When young love hurts


Nothing shocked the worldwide community of tweens, teens and young adults more than Chris Brown's assault on Rihanna. It has put the spotlight on dating abuse. Recent studies show that not only is dating abuse on the rise but, more alarmingly, teenagers are starting to accept it as normal.

Teenagers start dating at a young age, according to a survey on tween and teen dating. Researchers found that three in four teens said that boyfriend/girlfriend relationships usually begin at age 14 or younger, more than one in three 11-12 year olds said they have been in a relationship, and sex is considered to be a normal part of a relationship for 11-14 year olds.

According to statistics one in three teenagers has experienced violence in a relationship.  Dating violence often occurs when one partner wants to exert power and control over the other, and both boys and girls fall victim to dating violence.

A US survey done in 2006 by the Liz Claiborne Inc and Teenage Research Unlimited (TRU) found that 13% of the girls involved in the survey reported having been in a relationship where they had been physically assaulted, one in four girls revealed that they were pressured to perform sexual acts and more than one in four girls reported being subjected to repeated verbal abuse.

The South African National Youth Risk Behaviour Survey done in 2002 found that 13.6% of girls participating in the survey reported that they had been assaulted by their boyfriends, and 11.1% said they were forced to have sex.

Types of abuse
According to the Centres for Disease Control (CDC) there are three common types of dating violence:

- Physical -  when a partner is hit, pinched, shoved or kicked
- Emotional - when a partner is threatened or their sense of self worth is harmed. Examples thereof are name-calling, bullying, teasing or isolation from family and friends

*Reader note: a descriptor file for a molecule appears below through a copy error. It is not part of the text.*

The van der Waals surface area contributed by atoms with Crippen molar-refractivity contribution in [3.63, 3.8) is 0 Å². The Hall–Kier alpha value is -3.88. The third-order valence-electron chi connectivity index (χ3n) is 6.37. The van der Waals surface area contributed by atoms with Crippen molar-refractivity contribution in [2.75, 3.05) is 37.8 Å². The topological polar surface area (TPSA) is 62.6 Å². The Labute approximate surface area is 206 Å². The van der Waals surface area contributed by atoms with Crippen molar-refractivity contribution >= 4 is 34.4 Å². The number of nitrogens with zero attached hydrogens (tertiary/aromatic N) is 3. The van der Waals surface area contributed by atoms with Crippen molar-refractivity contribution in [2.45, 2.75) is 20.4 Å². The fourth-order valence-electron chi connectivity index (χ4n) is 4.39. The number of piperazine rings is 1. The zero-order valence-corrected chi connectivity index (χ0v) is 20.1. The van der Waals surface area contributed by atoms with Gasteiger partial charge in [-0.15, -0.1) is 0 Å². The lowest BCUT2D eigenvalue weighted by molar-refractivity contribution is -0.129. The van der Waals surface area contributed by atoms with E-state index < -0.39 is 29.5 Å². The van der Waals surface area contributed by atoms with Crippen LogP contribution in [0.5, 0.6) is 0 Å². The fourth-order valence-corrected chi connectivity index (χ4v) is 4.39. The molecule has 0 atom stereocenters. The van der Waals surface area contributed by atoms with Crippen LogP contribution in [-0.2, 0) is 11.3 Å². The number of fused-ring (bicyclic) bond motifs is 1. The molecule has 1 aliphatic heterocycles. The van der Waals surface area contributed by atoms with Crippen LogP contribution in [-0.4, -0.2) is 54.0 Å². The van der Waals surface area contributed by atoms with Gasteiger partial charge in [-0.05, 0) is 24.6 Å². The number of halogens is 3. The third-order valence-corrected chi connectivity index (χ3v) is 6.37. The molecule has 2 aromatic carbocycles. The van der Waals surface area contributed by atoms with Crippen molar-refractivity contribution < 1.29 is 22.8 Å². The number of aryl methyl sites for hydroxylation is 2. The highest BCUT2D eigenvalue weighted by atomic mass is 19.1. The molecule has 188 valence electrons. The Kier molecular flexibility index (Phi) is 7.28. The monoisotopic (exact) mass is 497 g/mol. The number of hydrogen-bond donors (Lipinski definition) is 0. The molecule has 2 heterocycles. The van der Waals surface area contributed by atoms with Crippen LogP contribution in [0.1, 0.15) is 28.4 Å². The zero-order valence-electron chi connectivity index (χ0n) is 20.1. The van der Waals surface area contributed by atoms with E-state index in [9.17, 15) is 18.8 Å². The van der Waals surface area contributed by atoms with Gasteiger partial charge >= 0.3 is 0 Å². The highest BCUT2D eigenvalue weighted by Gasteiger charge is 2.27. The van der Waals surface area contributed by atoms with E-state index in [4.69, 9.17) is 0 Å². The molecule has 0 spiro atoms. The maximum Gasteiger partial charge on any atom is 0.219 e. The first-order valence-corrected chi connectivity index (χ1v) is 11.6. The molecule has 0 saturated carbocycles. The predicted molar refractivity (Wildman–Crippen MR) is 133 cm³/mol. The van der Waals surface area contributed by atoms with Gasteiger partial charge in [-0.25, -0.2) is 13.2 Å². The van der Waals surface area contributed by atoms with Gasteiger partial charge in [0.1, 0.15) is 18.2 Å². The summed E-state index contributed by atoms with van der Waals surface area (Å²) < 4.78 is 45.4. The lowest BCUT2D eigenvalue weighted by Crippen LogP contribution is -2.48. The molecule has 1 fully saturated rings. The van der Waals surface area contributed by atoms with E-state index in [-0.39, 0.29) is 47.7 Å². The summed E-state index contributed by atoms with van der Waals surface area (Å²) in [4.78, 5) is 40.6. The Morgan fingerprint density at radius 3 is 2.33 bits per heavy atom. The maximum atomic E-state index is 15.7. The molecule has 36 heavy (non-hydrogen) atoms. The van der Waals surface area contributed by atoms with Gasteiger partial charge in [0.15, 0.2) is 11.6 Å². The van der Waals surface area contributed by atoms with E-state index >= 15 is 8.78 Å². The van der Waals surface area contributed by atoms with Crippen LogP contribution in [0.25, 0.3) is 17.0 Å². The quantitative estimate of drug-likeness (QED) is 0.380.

- Sexual - when a partner is forced to engage in a sexual act

Technological advances have become tools used to intimidate and emotionally abuse teenagers. Digital harassment by cell phone and internet is rife amongst teenagers. A recent survey found that 18.6% of teens said a boyfriend/girlfriend spread rumours about them using a cell phone, email, instant messaging, web chat, blog or a social networking site.

Why do teens abuse?
Teenagers are inexperienced in dating relationships, and often have romantic ideas about love.  They struggle to communicate and relate to their partner, which in turn leads to the use of poor coping mechanisms such as verbal and physical aggression.  

A South African study found that boys used violence as a means to impose dating rules when they were rejected by girls, when girls refused sex, and when a partner tried to end the relationship.  Data also shows that there is a constant battle for power between partners in a teen relationship.

Peer influences also play an important role in teen dating violence.  A US study found that about half of teen dating violence occurs in the presence of a third party.  Girls often accept being abused as normal because their friends are also being abused.